History of Sex in Cinema:
The Greatest and Most Influential
Sexual Films and Scenes



The History of Sex in Cinema
Title Screens
Movie Title/Year and Film/Scene Description

Bilitis (1977, Fr.)

This romantic drama from director David Hamilton marked his directorial film debut, and was the first of five feature films (see below). It was a pseudo-artistic film with a soundtrack by popular French composer and accordionist Francis Lai - it was essentially a coming-of-age story that was based upon a centuries-old, 3-part text known as Chansons de Bilitis (The Songs of Bilitis) by Pierre Louys.

Set in the 1930s, the film opened with the film's title character, tomboyish Bilitis (25 year-old, NY-born actress Patti D'Arbanville), a teenaged French schoolgirl in a boarding school, who was thinking back to her previous summer. Just before school ended for the holidays, Bilitis was participating in a rehearsal for her role in the school's Greek play. She took a break with the other young classmates by bicycling to a beach, stripping down, and skinny-dipping, although she didn't participate and sat on the dock. She complained to one of her friends: "I will never kiss a boy."

Schoolgirls' Skinny-Dipping Sequence

Back at school, the schoolgirls were lined up on a stairway to be photographed by young local boy Lucas Mercier (Bernard Giraudeau). Later, Bilitis showed an interest in Lucas, but didn't allow him to kiss her. She was also experimenting with lesbianism with one of her school friends, short-haired Helene (Catherine Leprince), who asked her during one night's rendezvous: "Who do you prefer, Lucas or me?" - Helene then told Bilitis to close her eyes and pretend that she was Lucas during some kisses and caresses.

Bilitis with Schoolgirl Friend Helene (Catherine Leprince)

Bilitis was sent to spend some of her summer holiday with a young married couple who were serving as her guardians:

  • Melissa (or "Mel") Hampton Demarne (Mona Kristensen, director Hamilton's muse, partner, and real-life first wife, and only one year older than D'Arbanville at the time of filming), an older, sophisticated family friend, and an alumnae of Bilitis' boarding school; she possessed lesbian tendencies
  • Pierre Demarne (Gilles Kohler), Mel's handsome, rich, but sexually-unsatisfying husband, with an aggressive and brutish personality; he was discovered to be cheating on Melissa

During Bilitis' first night at their home, Bilitis was shocked when she witnessed Melissa and a particularly-aggressive Pierre making love. She left and straddled a tree naked, with her legs wrapped around the large tree branch. The next day during a trip to the beach when Pierre was away for the day, Melissa and Bilitis playfully went swimming (in bathing suits). Afterwards with her suit removed, Bilitis complained: "I am dreadful. I seem a boy. So flat." Melissa complimented her: "I find you nice the way you are." However, Melissa warned Bilitis: "Stop spying on me." Later a second time, Bilitis heard Pierre making love to Melissa as she begged: "No! Not this way. No!" - and she told Melissa her reaction to her demanding husband: "Your husband's a brute."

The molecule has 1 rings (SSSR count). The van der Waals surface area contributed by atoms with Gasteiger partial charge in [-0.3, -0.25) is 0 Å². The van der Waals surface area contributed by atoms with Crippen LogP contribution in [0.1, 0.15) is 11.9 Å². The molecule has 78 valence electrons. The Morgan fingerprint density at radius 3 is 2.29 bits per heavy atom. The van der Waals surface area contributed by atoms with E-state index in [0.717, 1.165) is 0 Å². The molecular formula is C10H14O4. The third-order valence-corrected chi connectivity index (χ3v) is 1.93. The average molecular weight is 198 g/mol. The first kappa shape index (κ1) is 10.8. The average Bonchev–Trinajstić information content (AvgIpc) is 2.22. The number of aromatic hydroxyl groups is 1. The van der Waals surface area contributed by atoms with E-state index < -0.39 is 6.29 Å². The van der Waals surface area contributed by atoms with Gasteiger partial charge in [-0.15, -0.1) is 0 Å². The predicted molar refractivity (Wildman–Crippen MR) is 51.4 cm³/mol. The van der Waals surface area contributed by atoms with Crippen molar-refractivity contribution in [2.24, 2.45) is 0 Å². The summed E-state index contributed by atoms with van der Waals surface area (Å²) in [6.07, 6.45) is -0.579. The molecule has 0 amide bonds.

One day when Bilitis was at the beach by herself, Lucas revealed his romantic interest in her, and they agreed to meet up occasionally. Together, from a distance at Pierre's riding school, they watched as Melissa's cheating husband kissed his pretty female student. He was planning to rendezvous with his client in Monte Carlo during a 3-day riding show. During another afternoon together, Bilitis allowed herself to be softly kissed by Lucas - her first kiss, and later by herself that evening, she practiced kissing with her own mirror image. She also encouraged Melissa to help her learn how to kiss.

However, Lucas soon demanded sex from Bilitis: "You're driving me crazy. You're impossible," and she kissed him, but she refused to go all the way since she was a virgin: "You're not going to make love to me?" He tried to persuade her: "It's natural for a girl and a boy...If the girl wants the boy, it's normal. Otherwise, he'll look at other girls," but she fearfully ran off. Bilitis fled back to Melissa and blurted out: "I hate men" - she sensed that they were similar ("We're made the same") - and both felt safe and comforted in each other's naked arms. Afterwards, Melissa spurned Bilities by insisting that it would be their last secret and sexual encounter together: ("I should never have let you love me").

Bilitis Comforted in Melissa's Arms

Bilitis also took it upon herself to help Melissa find a more suitable lover or suitor while philandering Pierre was away cheating on her in Monte Carlo. During her match-making efforts, she had Lucas take snap photos of possible male subjects, but when Melissa looked at almost 20 shots, she rejected all of them while expressing an interest in Lucas instead: ("I might not say no to him") or a recent male acquaintance named Nikias (Mathieu Carrière). At a party where Melissa was dancing all by herself, Bilitis encouraged Nikias to get to know Melissa, but he told her: "If I could love her, I'd have to get rid of you first." Nikias and Melissa briefly spoke, although she wasn't encouraging about his prospects: "It's not possible," and chose to dance with Bilitis instead.